The head of convenience retailer and wholesaler Musgrave NI has said an increase in some stores' sales has not made up for a fall in other parts of the business since the start of lockdown.
The Cork-based business owns nearly 300 stores in Northern Ireland, with Centra, SuperValu, Mace and Daybreak all in its portfolio.
Musgrave NI managing director Michael McCormack said many stores had experienced a rise in business, particularly those in housing estates and rural areas.
He added that across such stores the average transaction value had risen by between 25pc and 30pc per visit.
But he said others, such as Centra stores in Belfast city centre, had closed due to their usual footfall from office workers being cut off.
The food-service part of the business, which supplies hospitality businesses like restaurants and bars, had suffered, he said. As did parts of the business which supply alcohol - including Drinks Inc, the distributor Musgrave took over last year.
Mr McCormack told the 'Belfast Telegraph' that as the year goes on and restrictions are lifted, he believes hospitality sales will go up.
"It's not clear how long will it take to get back to where it was but I think middle or end of next year," he said.
Musgrave employs around 1,500 people in Northern Ireland.
It is one of the island's biggest businesses, and reported sales of €3.9bn in 2018, with pre-tax profits of €85m. Out of that overall number, the company had sales of €0.1bn at its Mace stores.
In Northern Ireland, it has 96 Centras, 35 SuperValus, 88 Maces and 82 DayToday shops.
Mr McCormack was appointed managing director of Musgrave Wholesale Partners earlier this year but continues in his former role of Northern Ireland managing director for Musgrave, after the process of finding a successor was interrupted by the pandemic.
There has also been a push to keep staff and customers safe during the pandemic.
"We rolled perspex screens out across all our locations north and south. Management decided it was the right thing to do and we did that sooner than a lot of others," said Mr McCormack.
"We looked at our opening hours, we brought in a lot of hand sanitiser and introduced social-distancing. We've probably spent about £300,000 (€339,477) at this stage but that's going to grow as you need to keep people safe and you'll need to continue buying sanitiser."
But that rush to fill cupboards at the start of the pandemic hasn't offset the losses elsewhere.
"We have our cash and carry business, Marketplace, supplying retailers and food-service - that's been severely impacted," he said.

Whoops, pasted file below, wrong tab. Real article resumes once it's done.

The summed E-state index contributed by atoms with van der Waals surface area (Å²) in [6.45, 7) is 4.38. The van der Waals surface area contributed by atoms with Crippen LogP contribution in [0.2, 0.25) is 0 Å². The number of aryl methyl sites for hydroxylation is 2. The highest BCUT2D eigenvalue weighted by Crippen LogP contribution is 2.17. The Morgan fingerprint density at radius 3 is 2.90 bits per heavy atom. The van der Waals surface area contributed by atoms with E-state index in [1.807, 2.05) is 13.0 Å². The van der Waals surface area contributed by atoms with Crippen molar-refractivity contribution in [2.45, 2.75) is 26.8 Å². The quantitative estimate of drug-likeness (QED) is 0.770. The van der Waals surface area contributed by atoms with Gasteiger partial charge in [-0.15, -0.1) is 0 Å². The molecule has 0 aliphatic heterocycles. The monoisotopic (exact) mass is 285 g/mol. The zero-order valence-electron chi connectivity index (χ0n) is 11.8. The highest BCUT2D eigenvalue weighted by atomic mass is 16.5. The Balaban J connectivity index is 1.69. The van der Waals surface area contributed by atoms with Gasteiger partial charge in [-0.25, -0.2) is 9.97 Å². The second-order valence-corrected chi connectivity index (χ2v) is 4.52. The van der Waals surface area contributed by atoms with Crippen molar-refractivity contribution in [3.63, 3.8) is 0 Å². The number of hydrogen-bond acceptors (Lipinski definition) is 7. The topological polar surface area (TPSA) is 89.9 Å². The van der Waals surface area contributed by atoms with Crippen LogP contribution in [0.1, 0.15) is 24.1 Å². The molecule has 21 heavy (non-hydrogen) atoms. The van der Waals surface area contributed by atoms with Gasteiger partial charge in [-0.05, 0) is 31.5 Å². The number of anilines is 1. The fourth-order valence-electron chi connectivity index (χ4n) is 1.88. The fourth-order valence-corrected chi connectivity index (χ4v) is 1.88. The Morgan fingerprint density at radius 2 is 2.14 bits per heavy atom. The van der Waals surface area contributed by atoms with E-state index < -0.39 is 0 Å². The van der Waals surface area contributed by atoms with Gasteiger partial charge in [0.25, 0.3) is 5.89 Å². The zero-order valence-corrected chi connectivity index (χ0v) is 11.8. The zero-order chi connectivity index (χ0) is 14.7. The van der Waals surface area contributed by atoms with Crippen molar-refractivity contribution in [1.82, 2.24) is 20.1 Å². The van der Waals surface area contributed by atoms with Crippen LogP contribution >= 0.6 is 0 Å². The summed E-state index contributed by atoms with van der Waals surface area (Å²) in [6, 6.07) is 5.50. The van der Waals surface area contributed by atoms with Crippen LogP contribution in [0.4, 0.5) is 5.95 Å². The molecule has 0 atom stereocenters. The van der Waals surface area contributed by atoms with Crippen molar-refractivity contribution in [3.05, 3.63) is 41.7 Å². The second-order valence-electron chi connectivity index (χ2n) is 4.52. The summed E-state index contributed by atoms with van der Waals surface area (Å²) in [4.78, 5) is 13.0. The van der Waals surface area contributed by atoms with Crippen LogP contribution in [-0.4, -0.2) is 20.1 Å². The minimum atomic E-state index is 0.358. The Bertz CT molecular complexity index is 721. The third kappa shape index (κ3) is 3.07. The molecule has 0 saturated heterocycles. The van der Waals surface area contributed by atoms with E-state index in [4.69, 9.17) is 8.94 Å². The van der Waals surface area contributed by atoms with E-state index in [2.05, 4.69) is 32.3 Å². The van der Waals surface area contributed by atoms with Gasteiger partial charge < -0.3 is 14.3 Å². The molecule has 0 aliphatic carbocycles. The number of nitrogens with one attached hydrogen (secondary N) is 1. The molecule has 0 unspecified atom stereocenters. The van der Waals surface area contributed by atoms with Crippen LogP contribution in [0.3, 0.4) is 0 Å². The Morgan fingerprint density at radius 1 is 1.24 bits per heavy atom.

Drinks Inc services the on-trade market of pubs and restaurants, as well as the independent off-trade market.
"What we're seeing is a rise in sales to off-licences but that doesn't compensate at all for loss of revenue into the on-trade business and obviously for the loss of revenue on food service with restaurants and hotels closed, though we would still have public sector business and nursing homes.
"In the context of our alcohol distribution turnover, we're seen the loss of over half of that turnover."
He sums it up as "a story of two halves".
"SuperValu and Centra food market stores are seeing significant sales uplifts in rural towns or housing estates. But if you then go to Centras or Mace stores on transient routes, they're being hugely affected. No-one is travelling, there are no fuel sales and deli operations have had to close," he said.
"So they've been severely impacted. And a number of city centre stores are closed. The future for those stores depends on how the restrictions are removed.
"Our city centre stores rely on people being in offices, so only when there's people back to work in the city centre will it be viable for those to reopen."
In his own business, he says that home working has worked successfully among the office-based colleagues.
"In the long term, does that mean will people in offices work differently? Probably, yes, even in next six months we don't see everyone coming back to the office, purely because we have to implement social distancing and it will be a changed process," said Mr McCormack.
"Further down the line, the focus will be on working with retailers in city centres and making sure when they reopen that they can attract customers and trade in a way that takes account of what's going on in terms of Covid."